Awakened by Silence
Just as the upheaval of the war had wakened historical awareness two decades earlier, so in the 1960s members of historical society awoke to the silence of the stamp mills. The clearest response to the end of the industrial era was the opening in June 1968 of the historical society’s “Mining Exhibit” on Mill Street in Grass Valley. The exhibit included artifacts, a replica assay office and blacksmith shop.
The exhibit became the core of the North Star Mining Museum on the banks of Wolf Creek in Grass Valley, one of the West’s best displays of historic technology. The City of Grass Valley, the Rotary Club and local businesses supported the project, which opened in 1970 and included a 30-foot Pelton wheel. Museum director Glenn Jones prized above the artifacts the work of volunteers. “Without their work,” he wrote, “the museum could never have become what you see now.”
In 1972, the historical society opened a research library and archives in Nevada City. “Doris Foley persuaded the Searls family to donate their law office building for use as the Searls Historical Library,” said current director Pat Chesnut. Today the collection includes more than 3,000 volumes of local history, 6,500 maps and 29,000 photographs, and continuing indexing and digitizing makes archival materials readily accessible. As her friend Madelyn Helling recalled: “Doris Foley showed what one woman could do.”
A Preservation Movement
The building of the Golden Center Freeway prompted a rage for preservation. In Nevada City, preservationists rallied to save the Nevada Theatre, which reopened in May 1968. Preservationists influenced a redesign of the freeway to save historic structures, including the Ott Assay Office. Both Nevada City and Grass Valley created historic districts. Meantime, the State of California acquired the Empire mine for an historic park. While none of these efforts were the direct work of Nevada County Historical Society, all were inspired and led by society members.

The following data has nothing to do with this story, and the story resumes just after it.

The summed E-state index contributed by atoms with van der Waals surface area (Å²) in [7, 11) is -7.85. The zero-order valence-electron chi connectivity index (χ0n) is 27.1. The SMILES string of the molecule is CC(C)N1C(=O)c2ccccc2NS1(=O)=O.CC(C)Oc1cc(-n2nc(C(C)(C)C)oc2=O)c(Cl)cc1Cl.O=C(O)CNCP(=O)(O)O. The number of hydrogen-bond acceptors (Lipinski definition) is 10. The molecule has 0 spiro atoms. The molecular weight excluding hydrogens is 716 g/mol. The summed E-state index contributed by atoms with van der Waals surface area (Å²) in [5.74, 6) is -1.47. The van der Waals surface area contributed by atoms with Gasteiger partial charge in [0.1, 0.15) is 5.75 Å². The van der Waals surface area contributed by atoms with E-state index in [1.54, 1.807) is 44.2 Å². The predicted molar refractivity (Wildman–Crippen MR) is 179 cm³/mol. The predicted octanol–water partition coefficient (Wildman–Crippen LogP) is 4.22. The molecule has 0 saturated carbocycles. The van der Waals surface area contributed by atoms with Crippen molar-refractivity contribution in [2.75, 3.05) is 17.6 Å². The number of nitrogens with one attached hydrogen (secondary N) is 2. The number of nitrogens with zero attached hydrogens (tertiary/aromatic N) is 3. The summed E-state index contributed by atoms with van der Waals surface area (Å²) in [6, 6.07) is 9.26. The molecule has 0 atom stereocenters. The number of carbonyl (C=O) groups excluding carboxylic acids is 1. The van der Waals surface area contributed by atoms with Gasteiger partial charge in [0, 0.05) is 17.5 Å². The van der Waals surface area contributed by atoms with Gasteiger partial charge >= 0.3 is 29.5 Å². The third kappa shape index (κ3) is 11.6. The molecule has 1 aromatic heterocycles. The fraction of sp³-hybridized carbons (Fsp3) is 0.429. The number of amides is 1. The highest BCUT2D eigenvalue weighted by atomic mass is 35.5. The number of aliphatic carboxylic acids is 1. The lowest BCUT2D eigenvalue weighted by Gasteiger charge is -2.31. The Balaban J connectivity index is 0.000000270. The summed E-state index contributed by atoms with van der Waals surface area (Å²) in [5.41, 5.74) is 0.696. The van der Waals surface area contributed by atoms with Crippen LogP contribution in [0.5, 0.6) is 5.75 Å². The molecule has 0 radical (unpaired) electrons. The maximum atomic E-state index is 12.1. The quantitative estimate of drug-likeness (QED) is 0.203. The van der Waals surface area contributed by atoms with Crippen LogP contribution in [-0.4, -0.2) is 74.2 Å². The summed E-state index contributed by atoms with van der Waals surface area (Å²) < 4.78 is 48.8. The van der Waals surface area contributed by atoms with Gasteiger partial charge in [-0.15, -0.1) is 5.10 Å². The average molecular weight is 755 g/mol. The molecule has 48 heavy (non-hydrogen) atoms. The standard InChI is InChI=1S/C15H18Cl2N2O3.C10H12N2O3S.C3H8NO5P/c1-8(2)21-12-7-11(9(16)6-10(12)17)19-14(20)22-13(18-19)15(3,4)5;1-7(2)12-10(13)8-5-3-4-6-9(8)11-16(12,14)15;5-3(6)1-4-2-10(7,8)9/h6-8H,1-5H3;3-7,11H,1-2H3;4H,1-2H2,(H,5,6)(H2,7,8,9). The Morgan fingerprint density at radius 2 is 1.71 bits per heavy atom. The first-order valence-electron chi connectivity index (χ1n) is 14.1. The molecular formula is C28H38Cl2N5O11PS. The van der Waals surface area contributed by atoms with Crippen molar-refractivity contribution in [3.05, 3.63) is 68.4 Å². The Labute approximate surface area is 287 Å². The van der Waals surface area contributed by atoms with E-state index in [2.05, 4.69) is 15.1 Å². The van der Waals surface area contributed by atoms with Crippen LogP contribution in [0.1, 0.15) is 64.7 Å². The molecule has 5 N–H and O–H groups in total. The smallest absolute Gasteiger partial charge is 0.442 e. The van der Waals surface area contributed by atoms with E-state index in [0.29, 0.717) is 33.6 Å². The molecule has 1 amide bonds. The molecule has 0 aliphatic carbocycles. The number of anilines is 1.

The most recent museum, the Nevada County Narrow Gauge Railroad Museum, developed following a 1983 meeting of railroad buffs and historical society members. The vision of the city manager and others in Nevada City, plus the generosity of landowners and business leaders, led to the opening in 2003. The museum expanded historical awareness beyond documents and photos, reviving the past in the rebuilt rolling stock of the long defunct railroad.
Beware of Success
Someone could point to the lack of manufacturing jobs and young families in the county today and wonder whether preservation has succeeded too well. At the same time, heritage has become part of the economics feeding the towns. More importantly, the county values its elders and respects their memories.
Three-quarters of a century ago, as war still raged in Europe, a young philosopher named Simone Weil worked at Free French headquarters in London. She had experienced a nation and a world uprooted by war. She wrote: “To be rooted is perhaps the most important and least recognized need of the human soul.”
Over 75 years, the Nevada County Historical Society has helped to root longtime residents and newcomers alike in the foothills of California.
This quarter’s Nevada County Historical Society Bulletin contains a fuller, annotated account of the organization’s 75-year history. For more information about the historical society, its speakers and other programs, and to become a member, visit nevadacountyhistory.org. The current historical society officers, including President Daniel Ketcham, are listed in the Bulletin.